Demand for Land and Professional Services Surges in Newly Legalized Hemp Industry
When Congress passed the Farm Bill, the section authorizing state-regulated research pilot programs included hemp. That program provided plenty of licensed growers with considerable success, leading to over 77,000 acres of crops in 2018. The U.S. hemp market also grew to over $800 million, making hemp one of the country’s most valuable agricultural commodities.
Now, new changes to the Farm Bill are poised to revolutionize the hemp market in 2019, providing many farmers with new opportunities and creating significant demand for professional agricultural services.
Industrial Hemp as an Agricultural Commodity
Industrial hemp is a valuable agricultural commodity cultivated for the manufacture of many products on a global scale, including cosmetics, beverages, food, nutritional supplements, spun fibers and more. It is commonly grown as a seed, fiber or other crop type.
Hemp is derived from Cannabis sativa, which is the same plant that produces marijuana. Because of this association, production in the U.S. has historically been restricted, with many of the products in the U.S. imported as finished hemp products or as single ingredients for further processing.
The Farm Bill had several changes to the federal policies regulating hemp. Certain institutions and state departments of agriculture are permitted to cultivate hemp, provided that it fit the statutory definition for industrial hemp as “the plant Cannabis sativa L. and any part of such plant, whether growing or not, with a delta-9 tetrahydrocannabinol (THC) concentration of not more than 0.3 percent on a dry weight basis.” Delta-9 tetrahydrocannabinol is the predominant psychotropic ingredient. This prevented the U.S. Drug Enforcement Administration and federal law enforcement from interfering with agricultural research and hemp farmers.
The 2018 Farm Bill changed this by signing hemp legalization into law and removing it from the Controlled Substances Act. This change also applies to extracts of hemp, such as CBD and other cannabinoids.
Federal authorities will now treat hemp like any other agricultural commodity, such as tobacco or wheat, and industrial hemp farmers will no longer face regulatory or legal burdens of growing an illegal drug. In the past, this has included crop insurance or loan barriers.
For instance, the Small Business Administration (SBA) prohibited banks from issuing SBA-backed loans to any business that grows, produces, processes, distributes or sells products purportedly made from hemp, unless the business can show that its activities and products are legal under federal and state law. This is challenging to prove, so it restricts hemp businesses from obtaining these loans.
As a result, a seismic shift in the industry will occur, creating a demand unlike anything that could’ve been predicted, as the law is implemented.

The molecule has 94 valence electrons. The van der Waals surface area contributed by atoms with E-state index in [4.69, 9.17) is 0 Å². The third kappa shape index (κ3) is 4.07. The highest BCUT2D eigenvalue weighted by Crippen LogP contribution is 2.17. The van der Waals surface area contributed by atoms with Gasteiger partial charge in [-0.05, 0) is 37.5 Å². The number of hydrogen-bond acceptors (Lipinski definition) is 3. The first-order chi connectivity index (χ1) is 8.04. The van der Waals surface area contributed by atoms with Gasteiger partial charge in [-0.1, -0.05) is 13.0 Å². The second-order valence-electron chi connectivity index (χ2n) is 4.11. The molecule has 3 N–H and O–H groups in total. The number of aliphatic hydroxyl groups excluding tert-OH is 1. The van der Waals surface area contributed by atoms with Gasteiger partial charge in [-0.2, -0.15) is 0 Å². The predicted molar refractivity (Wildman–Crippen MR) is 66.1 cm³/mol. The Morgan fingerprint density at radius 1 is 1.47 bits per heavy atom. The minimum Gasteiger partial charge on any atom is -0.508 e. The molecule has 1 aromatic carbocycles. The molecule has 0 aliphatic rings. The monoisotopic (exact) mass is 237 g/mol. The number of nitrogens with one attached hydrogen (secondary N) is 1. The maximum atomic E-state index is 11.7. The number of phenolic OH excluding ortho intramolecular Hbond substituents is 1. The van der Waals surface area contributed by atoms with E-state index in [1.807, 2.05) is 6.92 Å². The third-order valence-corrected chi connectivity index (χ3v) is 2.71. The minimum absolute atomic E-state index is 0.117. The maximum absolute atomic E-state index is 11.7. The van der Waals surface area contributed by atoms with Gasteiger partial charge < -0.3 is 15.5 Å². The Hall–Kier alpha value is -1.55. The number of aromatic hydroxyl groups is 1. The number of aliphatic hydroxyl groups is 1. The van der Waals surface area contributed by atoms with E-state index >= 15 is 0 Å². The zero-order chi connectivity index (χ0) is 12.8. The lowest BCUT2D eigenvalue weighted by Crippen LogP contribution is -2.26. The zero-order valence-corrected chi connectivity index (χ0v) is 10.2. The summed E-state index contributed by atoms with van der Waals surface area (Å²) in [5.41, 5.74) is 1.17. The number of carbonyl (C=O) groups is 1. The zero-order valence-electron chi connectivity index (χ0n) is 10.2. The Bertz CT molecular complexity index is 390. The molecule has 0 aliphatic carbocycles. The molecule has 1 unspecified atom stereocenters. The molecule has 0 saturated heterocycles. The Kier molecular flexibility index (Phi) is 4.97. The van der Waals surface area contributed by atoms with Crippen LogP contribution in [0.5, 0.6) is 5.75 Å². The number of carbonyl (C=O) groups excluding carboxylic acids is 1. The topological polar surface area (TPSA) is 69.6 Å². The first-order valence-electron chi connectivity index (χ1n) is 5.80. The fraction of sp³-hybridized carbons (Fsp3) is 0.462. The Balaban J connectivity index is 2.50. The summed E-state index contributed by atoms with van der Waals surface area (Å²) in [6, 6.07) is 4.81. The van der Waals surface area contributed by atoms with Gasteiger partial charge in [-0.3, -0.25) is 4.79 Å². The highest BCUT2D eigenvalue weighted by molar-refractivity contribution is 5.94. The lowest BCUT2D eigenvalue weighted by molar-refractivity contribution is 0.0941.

Industrial Hemp Farming Act
The Industrial Hemp Farming Act of 2018 is intended to facilitate the commercial cultivation of industrial hemp in the U.S. This would amend the exclusion of industrial hemp from the statutory definition of marijuana. Instead, industrial hemp would be defined based on its THC content and set at a threshold of 0.3 percent. This bill could grant authority to any state permitting industrial hemp production and processing to determine whether the cannabis plants met the limit on THC concentration.
The federal crop insurance program will also include hemp as eligible for research funding under the Supplemental and Alternative Crops Act and Critical Agricultural Materials Act. It has been problematic to secure crop insurance for hemp prior to the bill, which left farmers vulnerable to severe weather and natural disasters that could devastate crops or entire farms.
Another challenge addressed by this bill is the inability to legally travel across state lines. The new bill allows growers to transport crops to other states. While states can regulate hemp crops as they please, no state will be able to prohibit the transport of hemp across state lines.
The bill will also lift restrictions on farmers seeking banking services, which increases their likelihood of getting low-interest loans and investments. As a result, more operations will be able to scale their production to meet the demand.
Demand for Cultivation Land and Banking Services
Though the true impact of the legalization of hemp remains to be seen, the projections are significant. In addition to a demand for the crop itself, a surge in demand for cultivation land is likely to impact the real estate market.
Hemp requires half as much land as cotton to produce, and Future Farm estimates its value at roughly $90,000 per acre. It can also grow quickly in different soils and temperatures, so it’s a flexible resource that doesn’t require precise soil to thrive. On top of that, hemp is a drought-tolerant crop, so growers may be able to make use of farmland that’s undesirable otherwise.
Banking will also change, since hemp farmers will now be able to secure competitive crop insurance, apply for business loans and land grants, and write off their business expenses like any other farmer. Approval at the national level means that credit card processors may be getting involved as well.
With the Farm Bill of 2018 passed, 420 Property is ready to assist in meeting these demands. This collection of properties and businesses for sale as well as “420-friendly” professionals offers services ranging from real estate to insurance quotes are all aimed at helping hemp farmers reap the benefits of this hot agricultural commodity.